Being a pastor to a pastor

I used to love to watch him and his wife, sitting in the front row at church every Sunday. He always took copious notes during the sermon. I learned that he called one of his daughters every Sunday night, and they compared notes about what they had heard on Sunday morning.

His first parish was in Hayti, South Dakota, not far from the small three-point parish where I had served for four years.  I couldn't believe that he knew well those small towns where I had just come from.  His last call had been as the senior pastor of a large suburban church.  But he had now been semi-retired for many years.  He served part-time as a visitation pastor at a neighboring church.  But he worshiped with us.

Later on, when his wife became ill, I used to visit them both every month.  We'd read scripture, pray and share communion.  The first time I tried to pray the traditional version of the Lord's prayer, he gently told me, "We pray the newer version." 

My colleague, the senior pastor, told me once that this retired pastor requested that I be the one to come and visit his wife.  She was diagnosed with Alzheimers.  Oftentimes when I visited, she would be anxious or afraid.  She would say, "Don't leave me."  He would answer, "I'm not going anywhere."  She would say to him, "Your face is so wrinkled.  How did your face get so wrinkled?"  And he would just smile and hold her hand.

He was a tireless advocate for justice; he believed that care for the vulnerable was at the heart of the gospel.  He often would go with me to the large rallies for our local faith-based organizing group.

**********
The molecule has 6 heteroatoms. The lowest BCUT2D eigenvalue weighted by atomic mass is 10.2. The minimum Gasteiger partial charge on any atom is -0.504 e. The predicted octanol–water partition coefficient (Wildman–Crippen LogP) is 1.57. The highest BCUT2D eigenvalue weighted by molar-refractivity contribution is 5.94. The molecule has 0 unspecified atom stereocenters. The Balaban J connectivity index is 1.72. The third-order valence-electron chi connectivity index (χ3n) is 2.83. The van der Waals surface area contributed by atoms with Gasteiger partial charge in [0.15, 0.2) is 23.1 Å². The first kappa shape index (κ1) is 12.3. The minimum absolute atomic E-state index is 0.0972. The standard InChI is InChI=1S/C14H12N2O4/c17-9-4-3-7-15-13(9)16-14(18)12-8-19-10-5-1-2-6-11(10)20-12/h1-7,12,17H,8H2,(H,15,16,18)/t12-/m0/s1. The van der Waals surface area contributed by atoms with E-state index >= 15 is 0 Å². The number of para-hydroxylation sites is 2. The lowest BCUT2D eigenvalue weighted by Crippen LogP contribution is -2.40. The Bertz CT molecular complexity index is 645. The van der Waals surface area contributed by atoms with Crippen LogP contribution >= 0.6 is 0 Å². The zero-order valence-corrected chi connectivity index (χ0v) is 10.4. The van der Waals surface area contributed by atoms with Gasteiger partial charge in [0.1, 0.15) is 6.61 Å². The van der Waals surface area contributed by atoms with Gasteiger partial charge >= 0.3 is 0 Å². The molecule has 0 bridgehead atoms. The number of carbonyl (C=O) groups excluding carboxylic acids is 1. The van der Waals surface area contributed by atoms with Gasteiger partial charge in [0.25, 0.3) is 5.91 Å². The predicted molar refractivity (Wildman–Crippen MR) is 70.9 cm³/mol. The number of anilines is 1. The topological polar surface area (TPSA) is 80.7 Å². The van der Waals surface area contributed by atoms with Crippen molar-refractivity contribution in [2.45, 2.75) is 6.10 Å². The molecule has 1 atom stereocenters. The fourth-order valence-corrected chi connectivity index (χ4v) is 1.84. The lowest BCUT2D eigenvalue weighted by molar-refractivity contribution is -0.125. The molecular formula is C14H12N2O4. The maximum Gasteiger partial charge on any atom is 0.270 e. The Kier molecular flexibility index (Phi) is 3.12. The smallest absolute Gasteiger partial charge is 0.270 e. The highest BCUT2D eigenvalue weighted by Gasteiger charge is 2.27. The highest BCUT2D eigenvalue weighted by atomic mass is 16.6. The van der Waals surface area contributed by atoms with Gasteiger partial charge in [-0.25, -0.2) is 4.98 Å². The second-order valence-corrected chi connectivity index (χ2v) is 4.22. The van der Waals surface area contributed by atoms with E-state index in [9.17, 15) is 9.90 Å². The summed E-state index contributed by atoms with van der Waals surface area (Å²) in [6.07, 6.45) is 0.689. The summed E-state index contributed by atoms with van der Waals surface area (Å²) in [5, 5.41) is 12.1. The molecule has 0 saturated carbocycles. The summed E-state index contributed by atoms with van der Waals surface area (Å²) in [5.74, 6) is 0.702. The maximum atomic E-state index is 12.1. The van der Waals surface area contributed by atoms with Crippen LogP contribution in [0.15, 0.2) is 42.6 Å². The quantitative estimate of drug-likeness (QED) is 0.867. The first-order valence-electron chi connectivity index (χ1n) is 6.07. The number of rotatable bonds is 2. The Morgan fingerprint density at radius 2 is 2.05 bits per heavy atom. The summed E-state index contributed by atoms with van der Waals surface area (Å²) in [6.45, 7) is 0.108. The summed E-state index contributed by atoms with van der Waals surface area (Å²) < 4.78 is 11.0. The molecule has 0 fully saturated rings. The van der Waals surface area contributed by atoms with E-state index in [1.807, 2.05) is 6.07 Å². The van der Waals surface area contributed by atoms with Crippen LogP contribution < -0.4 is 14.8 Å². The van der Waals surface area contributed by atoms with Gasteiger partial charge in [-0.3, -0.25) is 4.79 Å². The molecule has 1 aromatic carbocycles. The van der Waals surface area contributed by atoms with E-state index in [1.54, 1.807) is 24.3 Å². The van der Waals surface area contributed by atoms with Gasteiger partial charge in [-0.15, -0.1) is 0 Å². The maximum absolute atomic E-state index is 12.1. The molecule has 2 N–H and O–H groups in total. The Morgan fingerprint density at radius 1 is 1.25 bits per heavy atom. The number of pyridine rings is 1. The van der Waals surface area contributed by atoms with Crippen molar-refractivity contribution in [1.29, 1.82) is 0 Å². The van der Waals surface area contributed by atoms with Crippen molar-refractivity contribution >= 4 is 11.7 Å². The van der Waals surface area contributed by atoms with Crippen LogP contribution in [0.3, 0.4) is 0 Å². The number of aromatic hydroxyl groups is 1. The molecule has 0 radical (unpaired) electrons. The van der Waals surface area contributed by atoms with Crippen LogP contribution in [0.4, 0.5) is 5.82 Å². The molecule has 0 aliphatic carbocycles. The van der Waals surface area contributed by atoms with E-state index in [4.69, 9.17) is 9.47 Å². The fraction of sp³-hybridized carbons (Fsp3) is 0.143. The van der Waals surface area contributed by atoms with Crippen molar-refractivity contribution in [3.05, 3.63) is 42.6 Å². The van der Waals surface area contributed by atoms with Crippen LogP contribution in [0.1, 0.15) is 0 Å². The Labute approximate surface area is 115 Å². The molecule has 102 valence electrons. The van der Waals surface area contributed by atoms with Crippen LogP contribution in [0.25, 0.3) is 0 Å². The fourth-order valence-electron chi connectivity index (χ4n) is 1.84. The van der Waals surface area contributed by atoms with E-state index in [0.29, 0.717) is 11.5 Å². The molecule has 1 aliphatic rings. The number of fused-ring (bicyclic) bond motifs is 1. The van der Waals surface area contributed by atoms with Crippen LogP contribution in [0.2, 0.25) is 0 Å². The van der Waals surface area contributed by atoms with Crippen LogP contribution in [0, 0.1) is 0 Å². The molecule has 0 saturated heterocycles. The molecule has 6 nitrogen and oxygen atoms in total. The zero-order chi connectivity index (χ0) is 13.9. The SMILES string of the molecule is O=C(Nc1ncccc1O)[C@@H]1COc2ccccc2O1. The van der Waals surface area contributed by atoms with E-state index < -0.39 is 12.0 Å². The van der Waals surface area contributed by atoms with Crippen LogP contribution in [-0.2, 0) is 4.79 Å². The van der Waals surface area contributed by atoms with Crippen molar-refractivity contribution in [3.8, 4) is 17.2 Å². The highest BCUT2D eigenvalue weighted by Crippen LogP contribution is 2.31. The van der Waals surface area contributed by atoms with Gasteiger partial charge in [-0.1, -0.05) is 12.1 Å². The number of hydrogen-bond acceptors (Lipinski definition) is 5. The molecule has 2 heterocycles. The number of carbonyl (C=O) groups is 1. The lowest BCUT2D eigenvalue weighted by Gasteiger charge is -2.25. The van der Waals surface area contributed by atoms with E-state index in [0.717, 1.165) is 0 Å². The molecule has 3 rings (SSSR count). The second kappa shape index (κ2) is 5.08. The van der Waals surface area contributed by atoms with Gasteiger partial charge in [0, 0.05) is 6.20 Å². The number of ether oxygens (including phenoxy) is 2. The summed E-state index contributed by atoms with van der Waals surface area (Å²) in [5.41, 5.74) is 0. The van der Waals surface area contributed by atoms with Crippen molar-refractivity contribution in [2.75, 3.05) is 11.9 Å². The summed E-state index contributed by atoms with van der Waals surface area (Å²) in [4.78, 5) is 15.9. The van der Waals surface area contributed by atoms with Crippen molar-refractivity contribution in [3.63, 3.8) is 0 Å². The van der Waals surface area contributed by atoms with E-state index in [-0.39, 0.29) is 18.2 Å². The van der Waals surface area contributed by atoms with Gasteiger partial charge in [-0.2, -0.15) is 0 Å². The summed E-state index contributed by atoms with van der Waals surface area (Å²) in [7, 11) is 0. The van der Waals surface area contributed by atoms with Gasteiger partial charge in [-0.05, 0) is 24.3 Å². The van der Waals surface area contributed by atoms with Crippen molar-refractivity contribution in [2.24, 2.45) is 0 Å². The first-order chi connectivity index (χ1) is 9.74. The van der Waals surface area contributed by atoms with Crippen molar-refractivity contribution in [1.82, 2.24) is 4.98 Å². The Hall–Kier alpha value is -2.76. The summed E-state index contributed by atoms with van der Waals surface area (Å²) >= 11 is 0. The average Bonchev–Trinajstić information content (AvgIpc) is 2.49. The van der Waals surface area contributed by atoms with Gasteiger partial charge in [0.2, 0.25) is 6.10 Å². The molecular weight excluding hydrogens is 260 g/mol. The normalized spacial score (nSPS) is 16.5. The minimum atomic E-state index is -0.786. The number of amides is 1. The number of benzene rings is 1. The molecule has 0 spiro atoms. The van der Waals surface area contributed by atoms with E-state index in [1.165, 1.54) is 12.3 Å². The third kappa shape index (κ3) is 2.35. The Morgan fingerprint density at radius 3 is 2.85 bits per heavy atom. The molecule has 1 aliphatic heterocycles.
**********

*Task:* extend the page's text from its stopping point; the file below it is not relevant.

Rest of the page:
He had a large garden, with tomatoes and sweet corn and beans and beets.  Maybe he should have been a farmer.  Maybe he was, in a way.

The other thing I noticed was that when he came to worship, I could tell he was remembering the Words of Institution.  He would say them silently along with me.

Just two days ago we got a call here in the office that he had begun hospice care. 

I went to his home.  One of his daughters was with him. 

I did not feel wise that day.  He is wise.  He has been praying with people, and comforting people, and reading to people for so many years.  He has been sitting by hospital beds and in nursing homes for so many years. 

This is what we did:  We read about the trumpets in 1 Corinthians 15.  I read from the gospel of John, the part when Mary mistakes Jesus for a gardener.

I did not feel wise.  But I said, "It looks like soon you will be seeing Virginia (his wife) and Jesus."  I said that it's hard when there are people you love here and people you love there.

And I prayed for strength for the journey.

Originally posted at Faith in Community

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